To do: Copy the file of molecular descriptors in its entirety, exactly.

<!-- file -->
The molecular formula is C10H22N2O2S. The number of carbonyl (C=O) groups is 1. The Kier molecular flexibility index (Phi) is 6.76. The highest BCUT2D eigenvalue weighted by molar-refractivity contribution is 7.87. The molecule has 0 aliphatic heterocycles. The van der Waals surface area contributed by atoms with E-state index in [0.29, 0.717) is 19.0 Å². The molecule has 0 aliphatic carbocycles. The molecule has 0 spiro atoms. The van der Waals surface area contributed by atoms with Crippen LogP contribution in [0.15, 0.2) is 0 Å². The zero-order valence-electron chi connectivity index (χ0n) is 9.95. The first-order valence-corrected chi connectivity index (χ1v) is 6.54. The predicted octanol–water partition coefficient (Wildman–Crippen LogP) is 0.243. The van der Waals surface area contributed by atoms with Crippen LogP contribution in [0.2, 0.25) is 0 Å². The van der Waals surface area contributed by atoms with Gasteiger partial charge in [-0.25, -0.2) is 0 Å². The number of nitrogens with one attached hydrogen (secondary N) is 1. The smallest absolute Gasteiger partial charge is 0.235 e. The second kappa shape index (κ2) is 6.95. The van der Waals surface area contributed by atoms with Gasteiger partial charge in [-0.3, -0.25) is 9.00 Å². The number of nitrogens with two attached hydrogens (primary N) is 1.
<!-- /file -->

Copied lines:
The molecular formula is C10H22N2O2S. The number of carbonyl (C=O) groups is 1. The Kier molecular flexibility index (Phi) is 6.76. The highest BCUT2D eigenvalue weighted by molar-refractivity contribution is 7.87. The molecule has 0 aliphatic heterocycles. The van der Waals surface area contributed by atoms with E-state index in [0.29, 0.717) is 19.0 Å². The molecule has 0 aliphatic carbocycles. The molecule has 0 spiro atoms. The van der Waals surface area contributed by atoms with Crippen LogP contribution in [0.15, 0.2) is 0 Å². The zero-order valence-electron chi connectivity index (χ0n) is 9.95. The first-order valence-corrected chi connectivity index (χ1v) is 6.54. The predicted octanol–water partition coefficient (Wildman–Crippen LogP) is 0.243. The van der Waals surface area contributed by atoms with Crippen LogP contribution in [0.2, 0.25) is 0 Å². The van der Waals surface area contributed by atoms with Gasteiger partial charge in [-0.25, -0.2) is 0 Å². The number of nitrogens with one attached hydrogen (secondary N) is 1. The smallest absolute Gasteiger partial charge is 0.235 e. The second kappa shape index (κ2) is 6.95. The van der Waals surface area contributed by atoms with Gasteiger partial charge in [-0.3, -0.25) is 9.00 Å². The number of nitrogens with two attached hydrogens (primary N) is 1.